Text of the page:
TORONTO, Nov. 19, 2008 – Today marks National Day of Remembrance for Road Crash Victims in Canada, and the Highway Safety Roundtable is warning Canadians to find somewhere safe to pull over if they’re too tired to drive.
“This is a time of year when we stop to remember road traffic victims,” says Robert Tremblay, Director, Road Safety, Insurance Bureau of Canada, and member of the Roundtable. “And it is also a time for all drivers to think about what they can do to make our roads safer.
“Driver fatigue is a deadly problem. According a study released in June by the Canadian Council of Motor Transport Administrators, up to 19% of all fatal collisions are caused by fatigue,” Tremblay adds.
The Highway Safety Roundtable has produced several radio Public Service Announcements (PSAs) to highlight the dangers and prevalence of drowsy driving. They remind drivers that there is no better cure for driver fatigue than a good night’s sleep, and that those who find themselves nodding off at the wheel should pull over immediately and take a power nap.
Grassroots efforts in communities are also critical in the effort to raise awareness about driver fatigue. To that end, the Ontario Provincial Police have been running the Driver Reviver program on holiday long weekends since 2002.
Constable Harry Rawluk, of the Huntsville detachment of the OPP, was central in getting the program up and running. “We urge people to pull off the highway, take a break and have a cup of coffee,” says Rawluk. “Then we have a chance to talk to them about driver fatigue. The program is operated mostly by volunteers and has been immensely successful.”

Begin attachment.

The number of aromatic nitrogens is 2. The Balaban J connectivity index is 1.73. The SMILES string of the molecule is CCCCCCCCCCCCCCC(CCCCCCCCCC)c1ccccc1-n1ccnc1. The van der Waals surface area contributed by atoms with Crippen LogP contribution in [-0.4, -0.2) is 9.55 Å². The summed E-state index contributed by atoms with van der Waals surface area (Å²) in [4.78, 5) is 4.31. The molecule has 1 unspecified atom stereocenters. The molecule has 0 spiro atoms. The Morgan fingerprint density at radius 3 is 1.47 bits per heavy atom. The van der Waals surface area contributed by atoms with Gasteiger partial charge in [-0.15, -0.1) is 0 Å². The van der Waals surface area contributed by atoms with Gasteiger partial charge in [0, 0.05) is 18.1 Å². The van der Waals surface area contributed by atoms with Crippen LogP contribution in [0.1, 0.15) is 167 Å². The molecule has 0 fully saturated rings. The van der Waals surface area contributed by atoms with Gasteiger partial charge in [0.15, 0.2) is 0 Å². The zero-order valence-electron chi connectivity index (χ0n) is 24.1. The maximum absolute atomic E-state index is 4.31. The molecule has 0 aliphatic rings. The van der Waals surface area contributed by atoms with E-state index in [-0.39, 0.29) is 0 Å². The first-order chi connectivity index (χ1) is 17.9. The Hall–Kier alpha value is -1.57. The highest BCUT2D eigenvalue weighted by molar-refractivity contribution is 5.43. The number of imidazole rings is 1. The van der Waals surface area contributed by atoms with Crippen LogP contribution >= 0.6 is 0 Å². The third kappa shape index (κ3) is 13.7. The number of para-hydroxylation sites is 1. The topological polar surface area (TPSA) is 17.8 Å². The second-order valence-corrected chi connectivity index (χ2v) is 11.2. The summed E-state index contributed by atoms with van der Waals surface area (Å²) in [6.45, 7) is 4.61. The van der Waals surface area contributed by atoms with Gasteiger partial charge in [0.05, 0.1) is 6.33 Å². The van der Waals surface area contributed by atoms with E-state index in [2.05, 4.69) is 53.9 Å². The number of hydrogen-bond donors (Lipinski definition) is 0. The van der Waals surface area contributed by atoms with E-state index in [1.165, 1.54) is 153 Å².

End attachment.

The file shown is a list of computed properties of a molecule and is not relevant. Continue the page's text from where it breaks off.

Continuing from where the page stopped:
He adds: “In my experience, many drivers underestimate how tired they are, and have no idea how risky it is. We’ve had some visitors to the Driver Reviver station who appeared to be drunk. It was only upon closer examination that we determined they were actually suffering from fatigue impairment.”
About Highway Safety Roundtable:
The Highway Safety Roundtable includes the Brewers Association of Canada, Canada Safety Council, Canadian Automobile Association, Insurance Bureau of Canada, Railway Association of Canada and Tourism Industry Association of Canada.
About Insurance Bureau of Canada:
Insurance Bureau of Canada is the national industry association representing Canada’s private home, car, and business insurers. Its member companies represent nearly 95% of the property and casualty (P&C) insurance market in Canada. The P&C insurance industry employs over 108,000 Canadians, pays more than $6 billion in taxes to the federal and provincial governments, and has a total premium base of $36 billion. To view news releases and information, visit the media section of IBC’s website at www.ibc.ca.